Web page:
The responsivity is larger for dots of smaller diameter. Figure 3 shows the power dependence of the responsivity for a 100-nm-diameter dot. Measurements at the lowest values of absorbed power in Figure 3A show that absorbed power below 1 pW can be detected at all the measured wavelengths by measuring changes in VDC. Higher sensitivity can be achieved with temporally modulated illumination using lock-in detection.

Power dependence of the response. (A) Low power dependence of the response from a 100 nm dot under illumination at different wavelengths. (B) Responsivity as a function of absorbed power at different wavelengths. Inset: calculated electrical NEP as a function of absorbed power at various wavelengths.
Figure 3:

Power dependence of the response.

(A) Low power dependence of the response from a 100 nm dot under illumination at different wavelengths. (B) Responsivity as a function of absorbed power at different wavelengths. Inset: calculated electrical NEP as a function of absorbed power at various wavelengths.

In all the measurements above, we have reported the absorbed power. Although this gives the ultimate performance of the devices, it is most useful to characterize their performance in terms of incident power. The optical coupling efficiency (the ratio between absorbed power and incident power) varies with radiation wavelength. For our long-wavelength source (2 mm, where the absorption is dominated by the graphene Drude conductivity), it can be optimized by designing antennas that are either broadband or tuned at specific wavelengths [29]. For wavelengths of 1500 nm or shorter, the coupling efficiency is limited by the optical absorption of a single graphene layer (2.3%). Our measured ratio of absorbed to incident power at 1543 nm is a bit higher (2.7%; see Methods) and it is possibly enhanced by the reflection of radiation from the gold plate under the bottom surface of the SiC substrate. Optical cavities can be also used to enhance the detector absorption [30].

We use the measured responsivity at different wavelengths to calculate the total electrical noise equivalent power (NEP) for the bolometers, including contributions from Johnson noise, shot noise, and thermal fluctuations [31] (NEP2=NEP2JN+NEP2SN+NEP2TF=(4kBTR)/r2+(2eIDC)R2/ r2+4kBT2GTH, where GTH is extracted from the data using the IV and R(T) curves [23]). Figure 3 indicates that the responsivity and the NEP are independent of radiation wavelength for photon energies in a very wide range of the radiation spectrum, including photon energies that are orders of magnitude larger than the activation energy of the dot. These behaviors can be explained by considering charge carrier dynamics after light absorption. As mentioned earlier, the timescale for electrons to equilibrate at an effective electron temperature via electron-electron collisions and optical phonon emission is on the order of 10–100 fs. This timescale is extremely fast compared to the charging time of the dot. We can estimate the capacitance of the dot by considering that the charging energy must be larger than the activation energy of the dot. This is because the activation energy depends on the alignment of the Fermi energy of the source and drain electrodes within the quantum confinement gap (it can be tuned to zero by doping the dot and aligning the Fermi energy to the top of the quantum confinement gap). The capacitance corresponding to a charging energy of 10 meV is about 10 aF, giving an RC time of 1 ns for a dot resistance of 100 MΩ. As electrons equilibrate with a much faster timescale, the photon energy and the specific wavelength do not play any role in the quantum transport of charges through the dot. As a result, we find that the absorbed power (regardless of wavelength) and the corresponding electron temperature are the only factors that determine the current through the dot.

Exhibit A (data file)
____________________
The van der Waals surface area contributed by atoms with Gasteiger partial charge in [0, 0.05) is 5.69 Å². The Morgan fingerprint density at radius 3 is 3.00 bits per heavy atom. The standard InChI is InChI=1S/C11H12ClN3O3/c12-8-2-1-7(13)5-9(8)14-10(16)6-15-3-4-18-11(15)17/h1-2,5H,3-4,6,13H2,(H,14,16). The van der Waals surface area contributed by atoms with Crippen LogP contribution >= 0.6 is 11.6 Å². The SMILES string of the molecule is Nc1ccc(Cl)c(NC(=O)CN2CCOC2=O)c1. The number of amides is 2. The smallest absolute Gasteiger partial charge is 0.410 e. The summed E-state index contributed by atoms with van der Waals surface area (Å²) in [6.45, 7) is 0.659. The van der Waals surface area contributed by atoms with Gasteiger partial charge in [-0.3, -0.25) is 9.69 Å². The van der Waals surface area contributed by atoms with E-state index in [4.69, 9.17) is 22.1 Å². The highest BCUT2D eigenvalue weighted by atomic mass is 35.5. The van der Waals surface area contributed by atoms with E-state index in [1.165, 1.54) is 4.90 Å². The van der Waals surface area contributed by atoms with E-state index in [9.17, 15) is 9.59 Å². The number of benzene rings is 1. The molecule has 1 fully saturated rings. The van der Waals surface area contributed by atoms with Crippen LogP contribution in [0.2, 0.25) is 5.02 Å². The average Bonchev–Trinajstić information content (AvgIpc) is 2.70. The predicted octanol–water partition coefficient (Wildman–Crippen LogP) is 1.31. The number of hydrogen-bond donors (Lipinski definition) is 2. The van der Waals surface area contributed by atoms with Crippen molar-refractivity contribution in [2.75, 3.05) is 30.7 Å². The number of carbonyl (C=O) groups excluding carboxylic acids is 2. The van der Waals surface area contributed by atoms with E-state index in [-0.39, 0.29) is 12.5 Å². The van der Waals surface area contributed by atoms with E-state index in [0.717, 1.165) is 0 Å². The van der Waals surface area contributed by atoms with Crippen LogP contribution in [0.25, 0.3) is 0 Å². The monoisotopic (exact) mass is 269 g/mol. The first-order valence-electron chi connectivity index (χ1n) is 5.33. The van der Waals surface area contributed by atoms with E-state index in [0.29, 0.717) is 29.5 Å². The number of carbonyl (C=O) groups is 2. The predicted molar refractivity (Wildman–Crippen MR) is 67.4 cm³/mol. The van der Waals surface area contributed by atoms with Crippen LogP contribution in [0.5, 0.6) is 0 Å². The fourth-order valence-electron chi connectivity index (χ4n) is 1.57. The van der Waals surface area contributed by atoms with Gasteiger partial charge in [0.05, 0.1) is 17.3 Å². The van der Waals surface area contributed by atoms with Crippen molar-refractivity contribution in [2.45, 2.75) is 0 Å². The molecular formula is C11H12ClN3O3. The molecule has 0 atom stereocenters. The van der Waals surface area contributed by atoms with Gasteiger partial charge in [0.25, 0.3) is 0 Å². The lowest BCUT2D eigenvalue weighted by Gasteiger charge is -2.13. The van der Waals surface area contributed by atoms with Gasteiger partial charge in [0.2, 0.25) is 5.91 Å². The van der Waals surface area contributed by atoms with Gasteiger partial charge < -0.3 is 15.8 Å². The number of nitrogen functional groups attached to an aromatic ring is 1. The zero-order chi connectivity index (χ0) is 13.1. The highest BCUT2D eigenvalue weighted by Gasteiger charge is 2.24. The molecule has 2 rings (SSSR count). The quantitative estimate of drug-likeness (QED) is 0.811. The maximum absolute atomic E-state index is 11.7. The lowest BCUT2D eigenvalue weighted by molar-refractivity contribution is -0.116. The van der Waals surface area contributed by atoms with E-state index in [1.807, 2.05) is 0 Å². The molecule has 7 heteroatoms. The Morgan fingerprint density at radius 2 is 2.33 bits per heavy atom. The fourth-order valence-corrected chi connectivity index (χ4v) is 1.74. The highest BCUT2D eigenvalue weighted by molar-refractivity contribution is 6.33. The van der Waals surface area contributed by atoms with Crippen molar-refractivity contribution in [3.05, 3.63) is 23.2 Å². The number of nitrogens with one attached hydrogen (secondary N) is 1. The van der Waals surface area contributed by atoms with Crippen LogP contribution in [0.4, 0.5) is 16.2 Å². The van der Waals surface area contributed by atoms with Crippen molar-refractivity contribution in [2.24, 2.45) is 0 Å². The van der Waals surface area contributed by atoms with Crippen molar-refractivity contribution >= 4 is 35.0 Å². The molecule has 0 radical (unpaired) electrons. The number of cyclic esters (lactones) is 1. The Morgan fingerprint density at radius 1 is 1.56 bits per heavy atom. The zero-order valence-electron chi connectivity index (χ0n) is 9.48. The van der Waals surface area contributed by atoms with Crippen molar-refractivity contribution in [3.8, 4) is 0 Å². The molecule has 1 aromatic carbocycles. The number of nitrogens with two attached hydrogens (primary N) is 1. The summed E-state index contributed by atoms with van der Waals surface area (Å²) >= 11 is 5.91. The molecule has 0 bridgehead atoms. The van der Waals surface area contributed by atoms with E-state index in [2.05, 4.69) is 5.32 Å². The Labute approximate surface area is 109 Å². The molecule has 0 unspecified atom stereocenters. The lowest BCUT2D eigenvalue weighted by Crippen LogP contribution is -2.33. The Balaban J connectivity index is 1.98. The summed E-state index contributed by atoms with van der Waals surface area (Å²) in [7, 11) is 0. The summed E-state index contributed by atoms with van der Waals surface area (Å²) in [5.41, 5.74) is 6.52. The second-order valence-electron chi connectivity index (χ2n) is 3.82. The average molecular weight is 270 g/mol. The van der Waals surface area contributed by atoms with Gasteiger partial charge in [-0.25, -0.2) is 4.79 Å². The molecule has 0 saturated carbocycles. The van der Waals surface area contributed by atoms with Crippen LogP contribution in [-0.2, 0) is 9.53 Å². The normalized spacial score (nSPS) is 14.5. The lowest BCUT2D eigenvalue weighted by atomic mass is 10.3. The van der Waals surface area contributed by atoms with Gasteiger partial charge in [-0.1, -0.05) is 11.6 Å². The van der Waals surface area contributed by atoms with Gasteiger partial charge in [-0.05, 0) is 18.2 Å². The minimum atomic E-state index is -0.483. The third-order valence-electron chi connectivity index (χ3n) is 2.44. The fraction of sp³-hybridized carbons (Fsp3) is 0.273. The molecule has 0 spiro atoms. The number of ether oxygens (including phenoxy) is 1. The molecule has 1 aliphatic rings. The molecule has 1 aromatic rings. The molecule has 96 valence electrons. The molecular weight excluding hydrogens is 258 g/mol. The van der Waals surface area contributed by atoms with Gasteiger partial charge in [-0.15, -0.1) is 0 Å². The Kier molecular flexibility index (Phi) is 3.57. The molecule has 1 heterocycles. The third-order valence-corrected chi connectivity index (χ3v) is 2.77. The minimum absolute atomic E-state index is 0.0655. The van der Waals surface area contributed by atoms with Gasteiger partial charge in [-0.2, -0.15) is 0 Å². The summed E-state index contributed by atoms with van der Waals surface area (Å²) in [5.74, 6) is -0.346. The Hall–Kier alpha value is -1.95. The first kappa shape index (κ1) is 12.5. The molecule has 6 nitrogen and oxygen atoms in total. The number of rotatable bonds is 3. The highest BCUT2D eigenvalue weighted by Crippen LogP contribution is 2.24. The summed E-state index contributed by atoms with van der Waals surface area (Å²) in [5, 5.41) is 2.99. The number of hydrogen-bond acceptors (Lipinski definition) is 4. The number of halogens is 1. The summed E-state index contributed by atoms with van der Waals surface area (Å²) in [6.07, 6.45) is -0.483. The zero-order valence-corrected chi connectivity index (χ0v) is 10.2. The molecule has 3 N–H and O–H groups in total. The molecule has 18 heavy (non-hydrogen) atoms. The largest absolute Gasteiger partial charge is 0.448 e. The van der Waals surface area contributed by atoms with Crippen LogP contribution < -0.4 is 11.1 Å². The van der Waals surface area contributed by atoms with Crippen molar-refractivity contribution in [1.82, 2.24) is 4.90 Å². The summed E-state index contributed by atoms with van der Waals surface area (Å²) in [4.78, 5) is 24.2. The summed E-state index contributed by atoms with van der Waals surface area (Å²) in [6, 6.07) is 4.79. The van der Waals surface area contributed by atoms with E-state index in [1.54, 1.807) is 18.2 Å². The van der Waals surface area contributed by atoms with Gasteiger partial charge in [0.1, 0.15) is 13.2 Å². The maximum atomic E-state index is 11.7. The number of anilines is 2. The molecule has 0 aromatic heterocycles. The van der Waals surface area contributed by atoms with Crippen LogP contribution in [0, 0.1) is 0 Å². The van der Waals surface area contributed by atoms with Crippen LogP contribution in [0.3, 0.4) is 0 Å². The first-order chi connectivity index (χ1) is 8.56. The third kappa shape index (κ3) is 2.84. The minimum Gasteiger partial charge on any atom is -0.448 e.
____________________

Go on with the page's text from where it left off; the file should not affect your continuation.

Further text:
3 Conclusions

In conclusion, the bolometric detectors show excellent electrical responsivity, higher than 109 V W−1, which is independent of frequency over an ultra-broadband spectrum, from subterahertz to ultraviolet. Even with larger (100 nm) dots, incident power as low as 30 pW at 1543 nm is easily detected by directly measuring the photovoltage ΔVDC. Although the responsivity decreases with increasing power, it is still at least three orders of magnitudes higher than other types of graphene bolometers and it can be further optimized using lock-in detection techniques. Future work will focus on pushing the performance limits of the device using smaller quantum dots and on optimizing the coupling of the incident radiation to the bolometer by designing optical cavities and antennas.

4 Methods

We used three light sources: a backward wave oscillator (Microtech) for the 2-mm-wavelength radiation, a 1543 nm 81663A DFB laser source (Agilent), and a 365 nm LED UV source (U-Vix). The coupling efficiency for the 1543-nm-wavelength source was estimated from the ratio of the absorbed power to the incident power. The incident power was estimated by multiplying the incident power density by the area of the graphene (20 μm2, including the dot and the two triangular regions attached to it). The incident power density was measured with a calibrated detector 81524A InGaAs optical head with 8153A lightwave multimeter (HP).

Acknowledgments

This work was supported by the U.S. Office of Naval Research (award nos. N00014-13-1-0865 and N00014-16-1-2674 to Georgetown University and the University of Maryland as well as support to the U.S. Naval Research Laboratory) and the NSF (ECCS 1610953). This research was performed while Kevin M. Daniels held an NRC Research Associateship award at the U.S. Naval Research Laboratory.

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About the article

Received: 2017-10-08

Revised: 2017-11-28

Accepted: 2017-12-07

Published Online: 2018-02-02

Published in Print: 2018-03-28


Citation Information: Nanophotonics, Volume 7, Issue 4, Pages 735–740, ISSN (Online) 2192-8614, DOI: https://doi.org/10.1515/nanoph-2017-0100.

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© 2018 Abdel El Fatimy and Paola Barbara et al., published by De Gruyter, Berlin/Boston. This work is licensed under the Creative Commons Attribution-NonCommercial-NoDerivatives 3.0 License. BY-NC-ND 3.0